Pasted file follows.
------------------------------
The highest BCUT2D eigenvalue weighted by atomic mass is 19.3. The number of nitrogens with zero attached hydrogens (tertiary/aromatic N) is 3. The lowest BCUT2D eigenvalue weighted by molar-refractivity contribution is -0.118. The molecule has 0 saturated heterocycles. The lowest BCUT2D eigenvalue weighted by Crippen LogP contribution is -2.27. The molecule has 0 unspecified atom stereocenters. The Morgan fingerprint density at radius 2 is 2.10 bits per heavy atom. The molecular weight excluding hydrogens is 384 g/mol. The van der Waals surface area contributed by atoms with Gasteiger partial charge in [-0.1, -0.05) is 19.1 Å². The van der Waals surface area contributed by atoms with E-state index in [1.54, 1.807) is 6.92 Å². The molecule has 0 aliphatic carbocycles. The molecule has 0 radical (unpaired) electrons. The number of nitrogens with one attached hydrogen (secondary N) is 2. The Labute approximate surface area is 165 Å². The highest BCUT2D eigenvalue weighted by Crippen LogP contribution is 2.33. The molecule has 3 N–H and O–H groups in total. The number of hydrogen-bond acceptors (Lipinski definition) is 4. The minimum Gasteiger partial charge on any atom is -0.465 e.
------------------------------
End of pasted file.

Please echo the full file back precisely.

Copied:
The highest BCUT2D eigenvalue weighted by atomic mass is 19.3. The number of nitrogens with zero attached hydrogens (tertiary/aromatic N) is 3. The lowest BCUT2D eigenvalue weighted by molar-refractivity contribution is -0.118. The molecule has 0 saturated heterocycles. The lowest BCUT2D eigenvalue weighted by Crippen LogP contribution is -2.27. The molecule has 0 unspecified atom stereocenters. The Morgan fingerprint density at radius 2 is 2.10 bits per heavy atom. The molecular weight excluding hydrogens is 384 g/mol. The van der Waals surface area contributed by atoms with Gasteiger partial charge in [-0.1, -0.05) is 19.1 Å². The van der Waals surface area contributed by atoms with E-state index in [1.54, 1.807) is 6.92 Å². The molecule has 0 aliphatic carbocycles. The molecule has 0 radical (unpaired) electrons. The number of nitrogens with one attached hydrogen (secondary N) is 2. The Labute approximate surface area is 165 Å². The highest BCUT2D eigenvalue weighted by Crippen LogP contribution is 2.33. The molecule has 3 N–H and O–H groups in total. The number of hydrogen-bond acceptors (Lipinski definition) is 4. The minimum Gasteiger partial charge on any atom is -0.465 e.